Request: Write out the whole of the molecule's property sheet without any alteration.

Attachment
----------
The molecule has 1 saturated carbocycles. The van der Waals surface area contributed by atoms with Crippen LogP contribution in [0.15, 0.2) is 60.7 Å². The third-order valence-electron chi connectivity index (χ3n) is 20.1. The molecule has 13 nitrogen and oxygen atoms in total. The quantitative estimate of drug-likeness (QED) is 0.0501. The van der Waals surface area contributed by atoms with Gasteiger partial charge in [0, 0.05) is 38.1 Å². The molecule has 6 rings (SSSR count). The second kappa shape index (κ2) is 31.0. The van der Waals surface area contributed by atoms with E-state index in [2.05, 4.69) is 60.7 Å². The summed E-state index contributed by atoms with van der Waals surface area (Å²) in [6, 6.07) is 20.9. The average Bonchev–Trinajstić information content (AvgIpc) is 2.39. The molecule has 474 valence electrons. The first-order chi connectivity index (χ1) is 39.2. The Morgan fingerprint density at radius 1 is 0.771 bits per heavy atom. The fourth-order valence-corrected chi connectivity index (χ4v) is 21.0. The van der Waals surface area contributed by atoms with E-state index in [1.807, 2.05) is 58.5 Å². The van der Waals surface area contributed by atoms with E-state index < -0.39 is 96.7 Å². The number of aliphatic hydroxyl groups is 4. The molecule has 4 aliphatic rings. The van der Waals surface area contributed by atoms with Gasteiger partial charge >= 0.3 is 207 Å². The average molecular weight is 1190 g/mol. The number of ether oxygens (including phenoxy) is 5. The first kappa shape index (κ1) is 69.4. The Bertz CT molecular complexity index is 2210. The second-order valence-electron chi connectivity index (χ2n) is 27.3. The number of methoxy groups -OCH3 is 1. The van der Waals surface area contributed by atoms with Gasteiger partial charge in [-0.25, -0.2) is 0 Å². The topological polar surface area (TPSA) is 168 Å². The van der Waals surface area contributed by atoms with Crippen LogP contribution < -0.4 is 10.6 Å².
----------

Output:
The molecule has 1 saturated carbocycles. The van der Waals surface area contributed by atoms with Crippen LogP contribution in [0.15, 0.2) is 60.7 Å². The third-order valence-electron chi connectivity index (χ3n) is 20.1. The molecule has 13 nitrogen and oxygen atoms in total. The quantitative estimate of drug-likeness (QED) is 0.0501. The van der Waals surface area contributed by atoms with Gasteiger partial charge in [0, 0.05) is 38.1 Å². The molecule has 6 rings (SSSR count). The second kappa shape index (κ2) is 31.0. The van der Waals surface area contributed by atoms with E-state index in [2.05, 4.69) is 60.7 Å². The summed E-state index contributed by atoms with van der Waals surface area (Å²) in [6, 6.07) is 20.9. The average Bonchev–Trinajstić information content (AvgIpc) is 2.39. The molecule has 474 valence electrons. The first-order chi connectivity index (χ1) is 39.2. The Morgan fingerprint density at radius 1 is 0.771 bits per heavy atom. The fourth-order valence-corrected chi connectivity index (χ4v) is 21.0. The van der Waals surface area contributed by atoms with E-state index in [1.807, 2.05) is 58.5 Å². The van der Waals surface area contributed by atoms with E-state index < -0.39 is 96.7 Å². The number of aliphatic hydroxyl groups is 4. The molecule has 4 aliphatic rings. The van der Waals surface area contributed by atoms with Gasteiger partial charge >= 0.3 is 207 Å². The average molecular weight is 1190 g/mol. The number of ether oxygens (including phenoxy) is 5. The first kappa shape index (κ1) is 69.4. The Bertz CT molecular complexity index is 2210. The second-order valence-electron chi connectivity index (χ2n) is 27.3. The number of methoxy groups -OCH3 is 1. The van der Waals surface area contributed by atoms with Gasteiger partial charge in [-0.25, -0.2) is 0 Å². The topological polar surface area (TPSA) is 168 Å². The van der Waals surface area contributed by atoms with Crippen LogP contribution < -0.4 is 10.6 Å².